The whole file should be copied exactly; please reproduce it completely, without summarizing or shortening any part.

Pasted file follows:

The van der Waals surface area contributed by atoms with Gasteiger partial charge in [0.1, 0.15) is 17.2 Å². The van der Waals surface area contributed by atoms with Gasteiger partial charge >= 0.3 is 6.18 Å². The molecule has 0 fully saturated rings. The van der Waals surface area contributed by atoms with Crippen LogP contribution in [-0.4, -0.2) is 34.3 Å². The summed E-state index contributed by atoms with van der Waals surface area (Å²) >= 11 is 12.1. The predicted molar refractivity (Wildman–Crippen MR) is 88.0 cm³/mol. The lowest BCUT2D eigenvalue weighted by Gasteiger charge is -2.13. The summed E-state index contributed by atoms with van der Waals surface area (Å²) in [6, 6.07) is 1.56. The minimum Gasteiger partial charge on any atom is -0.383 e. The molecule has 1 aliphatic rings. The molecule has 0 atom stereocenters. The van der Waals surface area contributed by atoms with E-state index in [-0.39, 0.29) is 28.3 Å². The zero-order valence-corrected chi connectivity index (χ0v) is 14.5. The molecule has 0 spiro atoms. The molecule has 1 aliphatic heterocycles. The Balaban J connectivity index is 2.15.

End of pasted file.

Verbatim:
The van der Waals surface area contributed by atoms with Gasteiger partial charge in [0.1, 0.15) is 17.2 Å². The van der Waals surface area contributed by atoms with Gasteiger partial charge >= 0.3 is 6.18 Å². The molecule has 0 fully saturated rings. The van der Waals surface area contributed by atoms with Crippen LogP contribution in [-0.4, -0.2) is 34.3 Å². The summed E-state index contributed by atoms with van der Waals surface area (Å²) >= 11 is 12.1. The predicted molar refractivity (Wildman–Crippen MR) is 88.0 cm³/mol. The lowest BCUT2D eigenvalue weighted by Gasteiger charge is -2.13. The summed E-state index contributed by atoms with van der Waals surface area (Å²) in [6, 6.07) is 1.56. The minimum Gasteiger partial charge on any atom is -0.383 e. The molecule has 1 aliphatic rings. The molecule has 0 atom stereocenters. The van der Waals surface area contributed by atoms with E-state index in [-0.39, 0.29) is 28.3 Å². The zero-order valence-corrected chi connectivity index (χ0v) is 14.5. The molecule has 0 spiro atoms. The molecule has 1 aliphatic heterocycles. The Balaban J connectivity index is 2.15.